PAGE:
Last Updated on by Aardvark
More than 64,000 misdemeanor charges related to distribution of cannabis have been sealed in Virginia since July, when pot legalization officially took effect in the commonwealth.
The figure emerged last Thursday “during a meeting of the legislature’s Cannabis Oversight Commission,” according to the Virginia Mercury.
“Officials said the records were scrubbed from the state’s criminal record database, which is used by employers like school boards, state agencies and local governments to screen employees,” the website reported, and it comes after Virginia “had already sealed 333,000 records detailing charges of simple possession last year after the state reduced the offense to a civil infraction on par with a traffic offense.”
In April, Virginia Governor Ralph Northam signed legislation into law that made the state the first in the South to legalize recreational pot use for adults, a major step forward for the region, and a reform that the Democrat characterized as a step toward “building a more equitable and just Virginia and reforming our criminal justice system to make it more fair.”
“What this really means is that people will no longer be arrested or face penalties for simple possession that follow them and affect their lives,” Northam said during a press conference at the time. “We know that marijuana laws in Virginia and throughout this country have been disproportionately enforced against communities of color and low-income Virginians.”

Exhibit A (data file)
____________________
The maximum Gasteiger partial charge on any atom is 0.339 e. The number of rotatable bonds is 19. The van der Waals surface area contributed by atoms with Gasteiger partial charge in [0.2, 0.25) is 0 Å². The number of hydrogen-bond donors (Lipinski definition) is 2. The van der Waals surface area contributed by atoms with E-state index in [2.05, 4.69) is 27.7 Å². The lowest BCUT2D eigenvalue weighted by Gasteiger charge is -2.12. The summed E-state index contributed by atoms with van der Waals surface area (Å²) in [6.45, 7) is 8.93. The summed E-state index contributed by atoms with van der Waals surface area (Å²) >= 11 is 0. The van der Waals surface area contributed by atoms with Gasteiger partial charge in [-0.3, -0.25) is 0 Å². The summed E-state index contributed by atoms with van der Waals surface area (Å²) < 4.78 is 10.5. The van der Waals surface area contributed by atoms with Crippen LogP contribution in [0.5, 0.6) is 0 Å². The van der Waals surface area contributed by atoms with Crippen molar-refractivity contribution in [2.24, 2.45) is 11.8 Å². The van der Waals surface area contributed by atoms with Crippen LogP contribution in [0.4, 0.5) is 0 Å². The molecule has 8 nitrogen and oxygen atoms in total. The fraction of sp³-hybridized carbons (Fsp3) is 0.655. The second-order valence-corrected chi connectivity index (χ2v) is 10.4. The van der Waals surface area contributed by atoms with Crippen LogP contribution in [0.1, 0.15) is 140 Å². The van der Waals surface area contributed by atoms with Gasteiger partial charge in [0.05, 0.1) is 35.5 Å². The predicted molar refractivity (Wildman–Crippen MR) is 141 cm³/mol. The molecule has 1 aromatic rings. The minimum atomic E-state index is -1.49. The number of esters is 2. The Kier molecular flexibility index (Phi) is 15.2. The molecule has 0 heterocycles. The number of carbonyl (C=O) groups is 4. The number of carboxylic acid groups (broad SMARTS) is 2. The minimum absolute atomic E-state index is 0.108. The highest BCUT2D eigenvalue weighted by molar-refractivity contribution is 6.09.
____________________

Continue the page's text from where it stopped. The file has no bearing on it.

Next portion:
Although retail sales in Virginia are still likely years away, the new law took effect on July 1. On that day, adults in the commonwealth could legally possess up to an ounce of cannabis and grow up to four weed plants at home.
Since then, Virginia’s new law has continued to take shape. Weeks after it took effect on July 1, Northam announced “appointments to the three newly-created boards responsible for overseeing the legalization of recreational marijuana in the Commonwealth.”
The law created a regulatory agency known as the Cannabis Control Authority that will oversee the state’s new marijuana market.
“In the coming years, the Board will work to create a fair and equitable regulatory structure and provide critical guidance to the CCA’s staff as they work to develop a workforce, establish regulations and ensure that marijuana legalization accomplishes the health, safety and equity goals established by law. Board members cannot have financial interests in the cannabis industry,” the governor’s office said at the time.
The Cannabis Control Authority has stated that it “will not be legal to sell marijuana before January 1, 2024.”
“While the Cannabis Control Authority can begin its work on July 1, 2021, it will take time for the authority to hire staff, write regulations and implement equity and safety initiatives,” the authority explained. “Additionally, many of the regulatory sections of the bill must be reenacted (approved again) by the 2022 General Assembly before becoming law.”
After unveiling the five appointments to the board, Northam said that “Virginia is committed to legalizing cannabis the right way—by learning from other states, by listening to public health and safety experts and by centering social equity.”
“There is a tremendous amount of work ahead to establish an adult-use marijuana market in our Commonwealth, and I am proud to appoint these talented Virginians who will bring diverse backgrounds, an incredible depth of expertise and a shared commitment to public service to this important effort,” Northam said in a statement.
The sealing of the misdemeanor distribution charges last week is part of the Virginia legislature’s “broader expungement reform that will automatically seal other misdemeanor charges, including underage possession of alcohol, use of a fake ID, petit larceny, trespassing and disorderly conduct,” according to the Virginia Mercury.
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